Watching those first five minutes of Royal Pains, I thought: Jesus Christ. And: Can I blame him? I can, in that he was an adult technically capable of listening to his flesh-and-blood partner when I protested that I needed to start sex with something aside from instant penetration. But the longer we were married, the more he insisted that his manhood depended on my not needing foreplay. Thank god he never saw the Royal Pains fiancée—she doesn’t even need food!

“You knew that when you married me,” my dear departed friend Rice used to say when she was cunty before she’d had morning coffee. It was how she joked about behaviors that were consistent if not always beloved by her loved ones. I was surprised that my second husband became hellbent on immediate intercourse, but I did know when I married him that he expected more access to my body than I wanted to give. I had given more of it than I wanted when we were dating, because I thought that’s what everyone expected. And so if I wanted someone, I had to give it.

I JUST WANT to get married and not have to worry about anything ever again,” Harry Jowsey says something like on this season of Netflix’s Perfect Match. It’s a reality dating show, where this 27-year-old is looking for a wife—he is dating only to marry at this point, he reiterates multiple times—and he believes that once he’s found her, everything else will settle into place. I could write a doctoral dissertation about the misogynist and objectifying statements that come out of this reality star’s mouth (he was also on Dancing With the Stars), which is to say that we share almost nothing, ideologically or otherwise, in common.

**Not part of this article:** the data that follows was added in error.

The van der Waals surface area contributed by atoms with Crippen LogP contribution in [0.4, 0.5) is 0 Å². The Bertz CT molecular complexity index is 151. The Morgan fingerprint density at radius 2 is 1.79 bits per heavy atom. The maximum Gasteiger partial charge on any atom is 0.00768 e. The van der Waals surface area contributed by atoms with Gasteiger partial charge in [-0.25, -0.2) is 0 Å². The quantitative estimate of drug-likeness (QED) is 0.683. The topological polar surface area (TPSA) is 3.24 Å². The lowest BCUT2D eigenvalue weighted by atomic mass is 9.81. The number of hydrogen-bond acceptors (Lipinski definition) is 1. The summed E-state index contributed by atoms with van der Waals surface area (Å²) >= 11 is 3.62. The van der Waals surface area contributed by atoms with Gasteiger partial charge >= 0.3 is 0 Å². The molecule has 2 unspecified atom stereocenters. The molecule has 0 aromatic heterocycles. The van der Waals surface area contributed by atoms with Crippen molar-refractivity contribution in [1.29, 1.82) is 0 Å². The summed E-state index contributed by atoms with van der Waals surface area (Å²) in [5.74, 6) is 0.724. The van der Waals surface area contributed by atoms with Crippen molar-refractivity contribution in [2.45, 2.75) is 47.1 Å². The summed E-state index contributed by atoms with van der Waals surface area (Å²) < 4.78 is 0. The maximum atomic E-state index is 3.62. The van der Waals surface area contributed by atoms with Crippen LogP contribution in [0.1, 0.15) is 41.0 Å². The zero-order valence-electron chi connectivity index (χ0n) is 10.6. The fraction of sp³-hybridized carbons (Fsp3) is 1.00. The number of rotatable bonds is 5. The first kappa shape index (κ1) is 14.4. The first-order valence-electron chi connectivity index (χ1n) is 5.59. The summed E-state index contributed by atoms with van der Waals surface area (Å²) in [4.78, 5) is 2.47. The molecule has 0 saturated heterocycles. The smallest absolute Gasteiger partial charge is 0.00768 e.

Except: his belief that marriage will solve his life. I drank that Kool-Aid, too. On some level, though I actively challenge and deconstruct it all the time, I still believe it.

“From your lips to God’s ears, Harry,” I said to this big naive dude—he’s 6’5”—on my TV screen. It was nice to hear it so plainly, from someone whose fuck-boy behavior I so vehemently oppose. It highlighted the stupidity of the sentiment, of which I somehow still need to be reminded even after two divorces (but like, they just weren’t the right marriages, right? The right marriage would totally solve all my problems!).

I don’t know if Harry Jowsey, despite being tall and straight and white and cis and a millionaire from his OnlyFans account, feels like he isn’t enough on his own. The fact that he cries—and at one point throws up—on the show because people are thinking unfavorably about him suggests that…maybe he doesn’t. But I know that I’ve never felt like I am. I know that every day, I try to teach myself that I am, and that personally, I’ll need to believe it before I can enter into a relationship from a place of integrity, especially now that I refuse to give access to my body in the incessant culturally expected ways.